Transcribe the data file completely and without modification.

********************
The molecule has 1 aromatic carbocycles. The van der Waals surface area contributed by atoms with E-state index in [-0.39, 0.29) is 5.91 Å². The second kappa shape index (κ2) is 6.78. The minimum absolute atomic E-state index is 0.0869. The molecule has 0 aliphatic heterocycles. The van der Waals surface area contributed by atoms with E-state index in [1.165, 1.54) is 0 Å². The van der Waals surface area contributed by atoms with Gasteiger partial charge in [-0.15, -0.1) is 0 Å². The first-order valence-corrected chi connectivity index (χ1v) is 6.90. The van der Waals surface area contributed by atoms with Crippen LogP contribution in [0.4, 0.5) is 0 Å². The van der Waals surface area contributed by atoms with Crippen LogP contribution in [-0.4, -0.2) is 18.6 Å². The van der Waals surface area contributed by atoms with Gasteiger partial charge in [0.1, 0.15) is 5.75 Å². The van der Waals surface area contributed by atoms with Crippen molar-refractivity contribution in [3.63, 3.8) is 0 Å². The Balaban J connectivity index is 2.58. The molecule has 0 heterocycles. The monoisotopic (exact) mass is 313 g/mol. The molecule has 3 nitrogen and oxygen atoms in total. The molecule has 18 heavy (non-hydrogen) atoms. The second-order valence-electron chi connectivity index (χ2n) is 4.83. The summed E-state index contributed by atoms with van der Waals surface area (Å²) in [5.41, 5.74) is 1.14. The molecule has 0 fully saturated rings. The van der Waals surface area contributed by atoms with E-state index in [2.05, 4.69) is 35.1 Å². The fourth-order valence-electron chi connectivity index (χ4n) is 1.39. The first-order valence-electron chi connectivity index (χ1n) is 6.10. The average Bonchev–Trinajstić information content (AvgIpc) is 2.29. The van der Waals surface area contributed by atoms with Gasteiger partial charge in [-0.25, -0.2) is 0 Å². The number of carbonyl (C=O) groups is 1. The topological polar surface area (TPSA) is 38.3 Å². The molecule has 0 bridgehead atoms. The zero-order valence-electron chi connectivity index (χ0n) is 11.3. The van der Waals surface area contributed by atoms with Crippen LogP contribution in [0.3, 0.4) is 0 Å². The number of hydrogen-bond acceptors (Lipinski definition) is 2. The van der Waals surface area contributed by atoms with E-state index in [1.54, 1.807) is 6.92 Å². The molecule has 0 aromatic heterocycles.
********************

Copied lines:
The molecule has 1 aromatic carbocycles. The van der Waals surface area contributed by atoms with E-state index in [-0.39, 0.29) is 5.91 Å². The second kappa shape index (κ2) is 6.78. The minimum absolute atomic E-state index is 0.0869. The molecule has 0 aliphatic heterocycles. The van der Waals surface area contributed by atoms with E-state index in [1.165, 1.54) is 0 Å². The van der Waals surface area contributed by atoms with Gasteiger partial charge in [-0.15, -0.1) is 0 Å². The first-order valence-corrected chi connectivity index (χ1v) is 6.90. The van der Waals surface area contributed by atoms with Crippen LogP contribution in [0.4, 0.5) is 0 Å². The van der Waals surface area contributed by atoms with Crippen LogP contribution in [-0.4, -0.2) is 18.6 Å². The van der Waals surface area contributed by atoms with Gasteiger partial charge in [0.1, 0.15) is 5.75 Å². The van der Waals surface area contributed by atoms with Crippen molar-refractivity contribution in [3.63, 3.8) is 0 Å². The Balaban J connectivity index is 2.58. The molecule has 0 heterocycles. The monoisotopic (exact) mass is 313 g/mol. The molecule has 3 nitrogen and oxygen atoms in total. The molecule has 18 heavy (non-hydrogen) atoms. The second-order valence-electron chi connectivity index (χ2n) is 4.83. The summed E-state index contributed by atoms with van der Waals surface area (Å²) in [5.41, 5.74) is 1.14. The molecule has 0 fully saturated rings. The van der Waals surface area contributed by atoms with E-state index in [2.05, 4.69) is 35.1 Å². The fourth-order valence-electron chi connectivity index (χ4n) is 1.39. The first-order valence-electron chi connectivity index (χ1n) is 6.10. The average Bonchev–Trinajstić information content (AvgIpc) is 2.29. The van der Waals surface area contributed by atoms with Gasteiger partial charge in [-0.25, -0.2) is 0 Å². The number of carbonyl (C=O) groups is 1. The topological polar surface area (TPSA) is 38.3 Å². The molecule has 0 bridgehead atoms. The zero-order valence-electron chi connectivity index (χ0n) is 11.3. The van der Waals surface area contributed by atoms with Crippen LogP contribution in [0.3, 0.4) is 0 Å². The number of hydrogen-bond acceptors (Lipinski definition) is 2. The van der Waals surface area contributed by atoms with E-state index in [1.54, 1.807) is 6.92 Å². The molecule has 0 aromatic heterocycles.